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Autocad for dummies - Byrnes D.

Byrnes D. Autocad for dummies - Wiley publishing, 2007. - 435 p.
Download (direct link): autocad2006.pdf
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After you create a polyline, you can adjust its segments by grip editing any of the vertex points. (The little squares on the vertices in Figure 6-2 are called grips; see Chapter 7 for details on grip editing.) For more complicated polyline editing tasks, you can use the PEDIT (PE) command to edit the polyline, or you can convert the polyline to a collection of line and arc segments by using the EXPLODE (X) command — although you lose any width defined for each segment when you explode a polyline.
Drawing polylines composed of straight segments is pretty much like drawing with the LINE command, as demonstrated in the following procedure. The PLINE command has lots of options, so watch the prompts! Use the down-arrow key to see the options listed at the crosshairs, or right-click to display the PLINE shortcut menu, or simply read the command line.
Figure 6-2:
Results of drawing with the LINE and PLINE commands.
(each segment is a separate object)
Polyline (all segments form one object)
Chapter 6: Where to Draw the Line 141
To draw a polyline composed of straight segments, follow these steps:
1. Set the desired layer current, and set other object properties that you want applied to the polyline object that you’ll draw.
2. Click the Polyline button — the one that looks like a fishhook — on the Draw toolbar.
AutoCAD starts the PLINE command and prompts you.
Specify start point:
3. Specify the starting point by clicking a point or typing coordinates.
AutoCAD displays the current polyline segment line-width at the command line and prompts you to specify the other endpoint of the first polyline segment.
Current line-width is 0.0000 Specify next point or
4. If the current line width isn’t zero, change it to zero by typing W, Enter, 0, Enter, 0, Enter (as shown in the following command line sequence).
Specify next point or
[Arc/Halfwidth/Length/Undo/Width]: W Enter Specify starting width <0.0000>: 0 Enter Specify ending width <0.0000>: 0 Enter Specify next point or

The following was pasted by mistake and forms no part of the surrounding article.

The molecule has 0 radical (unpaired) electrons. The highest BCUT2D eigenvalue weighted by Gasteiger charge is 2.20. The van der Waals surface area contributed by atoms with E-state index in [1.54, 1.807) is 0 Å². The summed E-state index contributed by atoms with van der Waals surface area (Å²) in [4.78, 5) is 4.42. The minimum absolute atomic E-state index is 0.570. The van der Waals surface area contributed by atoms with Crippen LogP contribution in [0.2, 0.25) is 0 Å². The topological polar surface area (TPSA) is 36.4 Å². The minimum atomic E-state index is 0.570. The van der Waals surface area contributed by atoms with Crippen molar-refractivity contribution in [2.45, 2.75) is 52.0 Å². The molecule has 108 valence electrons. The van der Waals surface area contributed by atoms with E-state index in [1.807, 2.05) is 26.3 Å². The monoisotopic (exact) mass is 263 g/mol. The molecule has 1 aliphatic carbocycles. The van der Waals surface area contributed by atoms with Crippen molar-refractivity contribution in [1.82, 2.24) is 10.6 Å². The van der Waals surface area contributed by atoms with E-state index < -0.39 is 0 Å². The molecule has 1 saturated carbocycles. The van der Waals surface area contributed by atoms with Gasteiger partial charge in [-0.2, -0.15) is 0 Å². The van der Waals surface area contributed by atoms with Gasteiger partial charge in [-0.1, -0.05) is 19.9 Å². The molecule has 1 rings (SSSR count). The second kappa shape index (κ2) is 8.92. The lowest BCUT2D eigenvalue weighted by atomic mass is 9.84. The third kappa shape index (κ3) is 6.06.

Despite what you may think, a zero-width polyline segment is not the AutoCAD equivalent of writing with invisible ink. Zero width means “display this segment, using the normal, single-pixel width on the screen.”
5. Specify additional points by clicking or typing.
After you specify the second point, AutoCAD adds the Close option to the prompt. The command line shows:
Specify next point or
In addition, you can view and choose options from the Dynamic Input menu, as shown in Figure 6-3.
6. After you finish drawing segments, either press Enter (to leave the figure open) or type C and press Enter (to close it).
AutoCAD draws the final segment. The blank command line indicates that the PLINE command is finished.
142 Part II: Let There Be Lines
Figure 6-3:
Getting in the PLINE.
-of.\ ctn
In the following procedure, we spice things up a bit and give you a preview of coming (curvy) attractions by adding an arc segment to a polyline.
Just so you know, curved segments in polylines are circular arcs — pieces of circles that you can draw with the AutoCAD ARC (A) command. AutoCAD can draw other kinds of curves, including ellipses and splines, but not within the PLINE command.
To draw a polyline that includes curved segments, follow these steps:
1. Repeat Steps 1 though 5 of the previous procedure.
2. When you’re ready to add one or more arc segments, type A and press Enter to select the Arc option.
The prompt changes to show arc segment options. Most of these options correspond to the many ways of drawing circular arcs in AutoCAD; see the “Arc-y-ology” section, later in this chapter. The command line shows:
Specify endpoint of arc or
[Angle/CEnter/CLose/Direction/Halfwidth/Line/R adius/Second pt/Undo/Width]:
3. Specify the endpoint of the arc by clicking a point or typing coordinates.
AutoCAD draws the curved segment of the polyline. The prompts continue to show arc segment options.
Specify endpoint of arc or
[Angle/CEnter/CLose/Direction/Halfwidth/Line/R adius/Second pt/Undo/Width]:
Chapter 6: Where to Draw the Line 143
Figure 6-4:
A plethora of polylines.
Your options at this point include
• Specifying additional points to draw more arc segments.
• Choosing another arc-drawing method (such as Center or Second pt).
• Returning to drawing straight-line segments with the Line option.
In this example, we return to drawing straight-line segments.
Perhaps the most useful of the alternative arc-drawing methods is Second pt. You can use it to gain flexibility in the direction of the arc, but at the cost of losing tangency of contiguous segments. Sometimes it’s best not to go off on a tangent, anyway.
4. Type L and press Enter to select the Line option.
Specify endpoint of arc or
[Angle/CEnter/CLose/Direction/Halfwidth/Line/R adius/Second pt/Undo/Width]: L
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